• So, what sorts of wine do make sense for both wineries and consumers to order direct?  Those they can't find, or at least can't find nearby.  Direct shipping opens up the power and opportunities of long-tail marketing to wine lovers and producers.  We don't produce enough volume or have enough demand to have wines on the shelves of dozens of stores in each state outside of California.  So, in many cases, consumers don't have any Tablas Creek on the shelf anywhere near them.  And if they do, it's likely that what's easiest to find is our Patelin de Tablas line, which makes up about 70% of what we sell wholesale nationally.  What if they've read about our Vermentino, or our new Terret Noir?  Too bad.  As you would expect, the Patelin wines represented a much smaller proportion -- just under 15% -- of what we sold direct last year.  What did we sell?  A mix of everything.  But more than half of what we sold was our small-production varietals and blends that aren't found in distribution.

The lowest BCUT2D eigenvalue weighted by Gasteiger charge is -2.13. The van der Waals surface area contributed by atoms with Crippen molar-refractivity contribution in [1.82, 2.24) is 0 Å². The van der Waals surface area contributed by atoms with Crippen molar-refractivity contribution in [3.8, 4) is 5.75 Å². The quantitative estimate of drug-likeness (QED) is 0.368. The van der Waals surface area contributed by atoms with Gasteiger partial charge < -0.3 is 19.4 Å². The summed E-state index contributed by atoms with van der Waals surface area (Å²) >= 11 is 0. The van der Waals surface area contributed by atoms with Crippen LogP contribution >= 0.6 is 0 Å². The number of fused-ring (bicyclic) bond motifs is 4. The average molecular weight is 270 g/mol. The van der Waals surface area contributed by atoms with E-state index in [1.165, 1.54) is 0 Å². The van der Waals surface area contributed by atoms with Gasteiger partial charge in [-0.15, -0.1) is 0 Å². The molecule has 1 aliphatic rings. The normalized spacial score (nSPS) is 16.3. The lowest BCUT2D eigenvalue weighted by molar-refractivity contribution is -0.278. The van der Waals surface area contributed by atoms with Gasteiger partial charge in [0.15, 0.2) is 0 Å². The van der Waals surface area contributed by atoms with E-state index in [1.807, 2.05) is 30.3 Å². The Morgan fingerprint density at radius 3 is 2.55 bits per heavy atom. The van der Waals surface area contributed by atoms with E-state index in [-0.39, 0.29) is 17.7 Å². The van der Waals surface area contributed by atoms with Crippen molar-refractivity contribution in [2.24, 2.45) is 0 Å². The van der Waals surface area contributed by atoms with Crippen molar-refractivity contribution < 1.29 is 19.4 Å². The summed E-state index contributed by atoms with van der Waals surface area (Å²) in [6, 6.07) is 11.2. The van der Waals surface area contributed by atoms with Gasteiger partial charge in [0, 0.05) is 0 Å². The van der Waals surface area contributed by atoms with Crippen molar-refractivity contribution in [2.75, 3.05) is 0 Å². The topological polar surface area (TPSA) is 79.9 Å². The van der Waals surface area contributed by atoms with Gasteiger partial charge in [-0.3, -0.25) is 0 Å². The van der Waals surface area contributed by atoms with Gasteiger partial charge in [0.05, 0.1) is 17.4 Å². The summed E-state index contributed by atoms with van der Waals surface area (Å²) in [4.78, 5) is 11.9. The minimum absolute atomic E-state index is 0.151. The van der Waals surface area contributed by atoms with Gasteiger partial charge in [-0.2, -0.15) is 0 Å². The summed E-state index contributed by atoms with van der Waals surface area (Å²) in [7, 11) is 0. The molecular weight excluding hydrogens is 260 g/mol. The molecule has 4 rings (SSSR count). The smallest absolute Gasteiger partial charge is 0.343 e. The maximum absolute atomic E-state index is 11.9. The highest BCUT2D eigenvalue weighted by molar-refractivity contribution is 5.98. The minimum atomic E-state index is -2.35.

• I would guess that most wineries' data would show the same thing, and it's backed up anecdotally.  On a visit to another high-end winery near us last week, our server explained that they have two entirely separate lineups of wine for their wholesale sales and their tasting room.  And, of course, a large number of wineries don't distribute any of their wine nationally.